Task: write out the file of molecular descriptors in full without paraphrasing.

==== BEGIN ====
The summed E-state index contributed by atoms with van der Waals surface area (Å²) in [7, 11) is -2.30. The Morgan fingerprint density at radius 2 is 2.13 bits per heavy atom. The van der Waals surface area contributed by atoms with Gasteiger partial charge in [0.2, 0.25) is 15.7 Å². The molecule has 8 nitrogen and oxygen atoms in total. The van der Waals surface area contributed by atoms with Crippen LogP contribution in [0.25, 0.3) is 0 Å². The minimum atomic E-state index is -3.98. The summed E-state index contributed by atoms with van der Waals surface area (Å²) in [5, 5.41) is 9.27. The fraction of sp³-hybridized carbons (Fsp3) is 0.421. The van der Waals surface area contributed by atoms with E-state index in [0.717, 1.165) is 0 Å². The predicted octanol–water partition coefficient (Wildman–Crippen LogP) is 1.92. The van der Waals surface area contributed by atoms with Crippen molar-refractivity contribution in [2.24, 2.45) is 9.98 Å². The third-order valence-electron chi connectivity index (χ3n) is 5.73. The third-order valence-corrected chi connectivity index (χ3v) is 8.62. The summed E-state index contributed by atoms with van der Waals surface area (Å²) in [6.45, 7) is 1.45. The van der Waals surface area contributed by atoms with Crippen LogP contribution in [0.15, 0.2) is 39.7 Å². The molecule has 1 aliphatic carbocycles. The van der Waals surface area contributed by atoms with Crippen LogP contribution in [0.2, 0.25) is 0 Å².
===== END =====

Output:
The summed E-state index contributed by atoms with van der Waals surface area (Å²) in [7, 11) is -2.30. The Morgan fingerprint density at radius 2 is 2.13 bits per heavy atom. The van der Waals surface area contributed by atoms with Gasteiger partial charge in [0.2, 0.25) is 15.7 Å². The molecule has 8 nitrogen and oxygen atoms in total. The van der Waals surface area contributed by atoms with Crippen LogP contribution in [0.25, 0.3) is 0 Å². The minimum atomic E-state index is -3.98. The summed E-state index contributed by atoms with van der Waals surface area (Å²) in [5, 5.41) is 9.27. The fraction of sp³-hybridized carbons (Fsp3) is 0.421. The van der Waals surface area contributed by atoms with E-state index in [0.717, 1.165) is 0 Å². The predicted octanol–water partition coefficient (Wildman–Crippen LogP) is 1.92. The van der Waals surface area contributed by atoms with Crippen molar-refractivity contribution in [2.24, 2.45) is 9.98 Å². The third-order valence-electron chi connectivity index (χ3n) is 5.73. The third-order valence-corrected chi connectivity index (χ3v) is 8.62. The summed E-state index contributed by atoms with van der Waals surface area (Å²) in [6.45, 7) is 1.45. The van der Waals surface area contributed by atoms with Crippen LogP contribution in [0.15, 0.2) is 39.7 Å². The molecule has 1 aliphatic carbocycles. The van der Waals surface area contributed by atoms with Crippen LogP contribution in [0.2, 0.25) is 0 Å².